1 Abolitionist and medic James McCune Smith graduated MD from Glasgow University in 1837, the first African American to get a medical degree.

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2 Born into slavery in 1813, he was freed by New York State’s Emancipation Act on July 4, 1827. Recognised as being intellectually gifted, he attended the African Free School in Manhattan where his achievements led him to apply to several American universities. After being denied entry to all due to his race, he applied for - and was accepted by - the University of Glasgow’s medical school.

3 Realising his talent and intellectual capabilities, some of New York’s more prosperous African Americans combined to pay Smith’s passage to Scotland and contribute towards his tuition and living costs. These would later be shared by the Glasgow Emancipation Society, of which he became an active member during his time in the city.

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4 McCune Smith went on gain three qualifications from the university – a bachelor’s degree in 1835, a master’s degree in 1836, and his medical doctorate in 1837. After returning to New York, he set up a practice in lower Manhattan and became recognised as a prominent figure in the black community and a leading intellectual.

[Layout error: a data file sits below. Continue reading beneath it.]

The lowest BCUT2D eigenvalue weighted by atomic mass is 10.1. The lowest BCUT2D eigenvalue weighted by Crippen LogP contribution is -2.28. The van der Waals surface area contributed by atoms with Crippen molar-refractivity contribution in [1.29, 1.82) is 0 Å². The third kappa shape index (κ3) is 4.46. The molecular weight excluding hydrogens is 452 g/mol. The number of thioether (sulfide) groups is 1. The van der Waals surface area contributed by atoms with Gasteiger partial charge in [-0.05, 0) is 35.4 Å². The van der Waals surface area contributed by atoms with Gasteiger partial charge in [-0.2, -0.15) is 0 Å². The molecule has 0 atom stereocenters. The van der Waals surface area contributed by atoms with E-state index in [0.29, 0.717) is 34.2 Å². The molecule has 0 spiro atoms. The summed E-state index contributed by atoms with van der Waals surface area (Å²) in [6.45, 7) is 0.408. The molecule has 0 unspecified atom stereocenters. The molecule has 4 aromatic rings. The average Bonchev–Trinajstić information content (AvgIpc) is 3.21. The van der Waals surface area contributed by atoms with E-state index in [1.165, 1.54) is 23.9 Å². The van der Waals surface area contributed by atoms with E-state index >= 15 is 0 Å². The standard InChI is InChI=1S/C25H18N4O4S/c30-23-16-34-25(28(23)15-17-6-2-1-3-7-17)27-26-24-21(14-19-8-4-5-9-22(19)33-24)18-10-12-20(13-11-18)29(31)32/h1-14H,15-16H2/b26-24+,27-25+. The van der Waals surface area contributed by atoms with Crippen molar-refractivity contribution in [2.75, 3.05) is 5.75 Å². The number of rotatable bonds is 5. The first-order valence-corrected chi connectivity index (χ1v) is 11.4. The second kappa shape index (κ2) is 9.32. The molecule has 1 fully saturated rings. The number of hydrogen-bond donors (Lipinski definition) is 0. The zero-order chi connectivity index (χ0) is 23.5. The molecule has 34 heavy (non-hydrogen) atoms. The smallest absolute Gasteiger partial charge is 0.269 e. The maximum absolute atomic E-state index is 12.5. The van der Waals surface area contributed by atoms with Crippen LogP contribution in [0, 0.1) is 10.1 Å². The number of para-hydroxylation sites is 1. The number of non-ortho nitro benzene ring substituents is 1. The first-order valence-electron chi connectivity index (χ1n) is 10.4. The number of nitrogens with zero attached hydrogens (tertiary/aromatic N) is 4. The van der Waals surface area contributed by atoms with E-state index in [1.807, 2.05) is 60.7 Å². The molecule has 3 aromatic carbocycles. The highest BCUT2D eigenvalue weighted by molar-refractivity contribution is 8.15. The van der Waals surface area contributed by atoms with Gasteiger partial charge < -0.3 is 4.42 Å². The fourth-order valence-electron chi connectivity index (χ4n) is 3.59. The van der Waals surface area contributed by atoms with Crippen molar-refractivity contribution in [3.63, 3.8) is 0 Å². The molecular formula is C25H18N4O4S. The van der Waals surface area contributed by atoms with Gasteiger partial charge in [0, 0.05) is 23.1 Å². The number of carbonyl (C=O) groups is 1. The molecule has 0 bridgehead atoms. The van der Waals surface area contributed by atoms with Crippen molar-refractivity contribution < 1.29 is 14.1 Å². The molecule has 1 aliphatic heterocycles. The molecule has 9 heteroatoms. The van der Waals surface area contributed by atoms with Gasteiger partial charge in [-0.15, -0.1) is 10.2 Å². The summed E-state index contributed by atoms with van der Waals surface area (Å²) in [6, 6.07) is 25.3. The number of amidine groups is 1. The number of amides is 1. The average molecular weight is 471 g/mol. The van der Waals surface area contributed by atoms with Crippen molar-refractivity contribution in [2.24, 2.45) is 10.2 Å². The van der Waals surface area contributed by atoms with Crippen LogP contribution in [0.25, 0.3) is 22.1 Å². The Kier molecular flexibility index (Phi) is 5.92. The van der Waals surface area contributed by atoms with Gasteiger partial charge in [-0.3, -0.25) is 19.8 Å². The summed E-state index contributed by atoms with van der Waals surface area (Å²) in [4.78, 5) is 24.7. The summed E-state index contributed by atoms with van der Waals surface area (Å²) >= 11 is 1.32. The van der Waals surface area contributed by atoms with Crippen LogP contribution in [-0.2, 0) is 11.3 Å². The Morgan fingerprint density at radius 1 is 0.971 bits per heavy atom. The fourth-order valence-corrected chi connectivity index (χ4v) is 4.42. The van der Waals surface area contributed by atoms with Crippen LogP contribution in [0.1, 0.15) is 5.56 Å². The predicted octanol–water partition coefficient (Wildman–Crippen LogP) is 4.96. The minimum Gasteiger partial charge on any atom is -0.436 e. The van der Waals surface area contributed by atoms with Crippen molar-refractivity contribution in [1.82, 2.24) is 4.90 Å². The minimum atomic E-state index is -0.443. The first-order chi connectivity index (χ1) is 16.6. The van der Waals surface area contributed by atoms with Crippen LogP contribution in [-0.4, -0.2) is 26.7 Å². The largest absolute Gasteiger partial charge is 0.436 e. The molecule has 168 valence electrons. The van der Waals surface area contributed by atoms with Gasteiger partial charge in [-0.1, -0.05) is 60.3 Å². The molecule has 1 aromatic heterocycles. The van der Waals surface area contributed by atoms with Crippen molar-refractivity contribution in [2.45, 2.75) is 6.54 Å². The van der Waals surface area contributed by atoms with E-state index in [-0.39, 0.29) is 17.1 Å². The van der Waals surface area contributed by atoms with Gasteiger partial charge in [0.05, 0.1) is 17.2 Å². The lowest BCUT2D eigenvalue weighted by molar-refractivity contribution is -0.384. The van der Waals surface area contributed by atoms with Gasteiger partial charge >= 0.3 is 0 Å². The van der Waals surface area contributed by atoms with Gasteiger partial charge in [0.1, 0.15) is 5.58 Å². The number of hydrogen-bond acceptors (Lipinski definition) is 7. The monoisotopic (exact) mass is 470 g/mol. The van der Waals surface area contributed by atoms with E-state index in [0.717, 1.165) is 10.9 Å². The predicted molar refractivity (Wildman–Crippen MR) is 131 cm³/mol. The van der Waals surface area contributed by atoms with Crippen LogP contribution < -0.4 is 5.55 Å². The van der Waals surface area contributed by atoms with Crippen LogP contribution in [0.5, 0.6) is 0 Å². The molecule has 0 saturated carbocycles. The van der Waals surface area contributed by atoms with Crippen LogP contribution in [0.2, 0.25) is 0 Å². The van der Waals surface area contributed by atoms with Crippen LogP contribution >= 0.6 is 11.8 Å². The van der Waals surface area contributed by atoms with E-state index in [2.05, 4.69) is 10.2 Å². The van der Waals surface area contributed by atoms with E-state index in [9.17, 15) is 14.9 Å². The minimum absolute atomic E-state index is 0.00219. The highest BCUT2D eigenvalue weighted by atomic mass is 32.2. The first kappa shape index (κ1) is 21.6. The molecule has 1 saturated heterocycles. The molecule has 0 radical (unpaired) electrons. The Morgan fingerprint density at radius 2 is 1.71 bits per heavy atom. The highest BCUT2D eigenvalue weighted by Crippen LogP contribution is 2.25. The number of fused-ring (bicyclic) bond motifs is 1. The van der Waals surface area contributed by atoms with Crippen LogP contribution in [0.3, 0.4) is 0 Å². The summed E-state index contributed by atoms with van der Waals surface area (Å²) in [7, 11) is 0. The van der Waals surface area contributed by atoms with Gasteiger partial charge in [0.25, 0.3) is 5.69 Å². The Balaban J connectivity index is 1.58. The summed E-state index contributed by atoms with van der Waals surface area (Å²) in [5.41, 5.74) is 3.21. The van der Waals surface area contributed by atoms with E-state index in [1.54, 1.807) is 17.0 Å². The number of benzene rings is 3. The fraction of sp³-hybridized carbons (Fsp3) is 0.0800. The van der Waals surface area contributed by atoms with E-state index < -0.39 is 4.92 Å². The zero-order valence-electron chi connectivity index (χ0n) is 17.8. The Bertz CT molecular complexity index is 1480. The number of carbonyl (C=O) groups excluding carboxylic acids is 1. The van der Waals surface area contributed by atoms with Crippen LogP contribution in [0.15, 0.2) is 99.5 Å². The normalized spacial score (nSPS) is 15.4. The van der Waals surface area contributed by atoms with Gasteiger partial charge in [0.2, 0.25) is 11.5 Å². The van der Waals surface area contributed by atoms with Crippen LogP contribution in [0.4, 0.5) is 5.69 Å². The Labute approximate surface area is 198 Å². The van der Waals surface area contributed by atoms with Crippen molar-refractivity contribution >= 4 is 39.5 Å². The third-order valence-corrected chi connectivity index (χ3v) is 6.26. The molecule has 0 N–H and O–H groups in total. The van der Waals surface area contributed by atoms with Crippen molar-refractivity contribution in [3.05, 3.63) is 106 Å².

He was instrumental in establishing the National Council of the Colored People. He published several works including The Destiny of the People of Color in 1843 and a biographical introduction to Henry Highland Garnet’s A Memorial Discourse.

Glasgow Times:

5 In the 1840s Smith married Malvina Barnet. They had 11 children but only five survived to adulthood. Dr Smith died of heart disease in 1865, aged just 52. A new £90 million building at the University of Glasgow has been named in his honour as part of a campus redevelopment.